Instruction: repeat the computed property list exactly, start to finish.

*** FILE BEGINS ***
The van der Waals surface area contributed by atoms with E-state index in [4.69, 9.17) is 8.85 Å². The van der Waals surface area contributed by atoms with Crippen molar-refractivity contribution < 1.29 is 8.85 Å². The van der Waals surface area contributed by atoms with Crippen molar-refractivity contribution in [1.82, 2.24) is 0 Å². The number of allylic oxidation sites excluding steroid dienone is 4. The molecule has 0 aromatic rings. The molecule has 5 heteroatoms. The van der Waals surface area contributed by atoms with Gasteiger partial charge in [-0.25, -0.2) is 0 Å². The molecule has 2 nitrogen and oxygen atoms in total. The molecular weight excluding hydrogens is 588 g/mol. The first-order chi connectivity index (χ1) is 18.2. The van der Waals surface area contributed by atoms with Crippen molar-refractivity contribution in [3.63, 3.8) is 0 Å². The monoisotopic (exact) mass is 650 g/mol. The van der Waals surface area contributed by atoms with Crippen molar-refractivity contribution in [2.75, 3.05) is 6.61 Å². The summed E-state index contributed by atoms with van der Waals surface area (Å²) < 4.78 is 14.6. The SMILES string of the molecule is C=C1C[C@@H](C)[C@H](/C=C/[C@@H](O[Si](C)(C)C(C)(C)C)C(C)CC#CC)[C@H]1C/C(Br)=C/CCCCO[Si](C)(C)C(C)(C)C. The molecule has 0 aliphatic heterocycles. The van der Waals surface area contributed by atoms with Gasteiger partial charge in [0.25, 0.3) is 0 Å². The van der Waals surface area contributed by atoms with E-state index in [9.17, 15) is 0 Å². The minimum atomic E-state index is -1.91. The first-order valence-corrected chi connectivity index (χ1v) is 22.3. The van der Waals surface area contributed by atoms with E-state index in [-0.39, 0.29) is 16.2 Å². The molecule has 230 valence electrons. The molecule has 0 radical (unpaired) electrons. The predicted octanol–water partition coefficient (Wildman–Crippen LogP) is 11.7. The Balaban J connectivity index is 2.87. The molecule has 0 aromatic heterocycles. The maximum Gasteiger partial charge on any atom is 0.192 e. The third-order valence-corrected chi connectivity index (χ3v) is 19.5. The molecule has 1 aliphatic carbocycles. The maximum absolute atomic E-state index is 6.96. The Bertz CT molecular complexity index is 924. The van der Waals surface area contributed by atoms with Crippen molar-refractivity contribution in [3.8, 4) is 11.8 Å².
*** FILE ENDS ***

The van der Waals surface area contributed by atoms with E-state index in [4.69, 9.17) is 8.85 Å². The van der Waals surface area contributed by atoms with Crippen molar-refractivity contribution < 1.29 is 8.85 Å². The van der Waals surface area contributed by atoms with Crippen molar-refractivity contribution in [1.82, 2.24) is 0 Å². The number of allylic oxidation sites excluding steroid dienone is 4. The molecule has 0 aromatic rings. The molecule has 5 heteroatoms. The van der Waals surface area contributed by atoms with Gasteiger partial charge in [-0.25, -0.2) is 0 Å². The molecule has 2 nitrogen and oxygen atoms in total. The molecular weight excluding hydrogens is 588 g/mol. The first-order chi connectivity index (χ1) is 18.2. The van der Waals surface area contributed by atoms with Crippen molar-refractivity contribution in [3.63, 3.8) is 0 Å². The monoisotopic (exact) mass is 650 g/mol. The van der Waals surface area contributed by atoms with Crippen molar-refractivity contribution in [2.75, 3.05) is 6.61 Å². The summed E-state index contributed by atoms with van der Waals surface area (Å²) < 4.78 is 14.6. The SMILES string of the molecule is C=C1C[C@@H](C)[C@H](/C=C/[C@@H](O[Si](C)(C)C(C)(C)C)C(C)CC#CC)[C@H]1C/C(Br)=C/CCCCO[Si](C)(C)C(C)(C)C. The molecule has 0 aliphatic heterocycles. The van der Waals surface area contributed by atoms with Gasteiger partial charge in [0.25, 0.3) is 0 Å². The van der Waals surface area contributed by atoms with E-state index in [9.17, 15) is 0 Å². The minimum atomic E-state index is -1.91. The first-order valence-corrected chi connectivity index (χ1v) is 22.3. The van der Waals surface area contributed by atoms with E-state index in [-0.39, 0.29) is 16.2 Å². The molecule has 230 valence electrons. The molecule has 0 radical (unpaired) electrons. The predicted octanol–water partition coefficient (Wildman–Crippen LogP) is 11.7. The Balaban J connectivity index is 2.87. The molecule has 0 aromatic heterocycles. The maximum Gasteiger partial charge on any atom is 0.192 e. The third-order valence-corrected chi connectivity index (χ3v) is 19.5. The molecule has 1 aliphatic carbocycles. The maximum absolute atomic E-state index is 6.96. The Bertz CT molecular complexity index is 924. The van der Waals surface area contributed by atoms with Crippen molar-refractivity contribution in [3.8, 4) is 11.8 Å².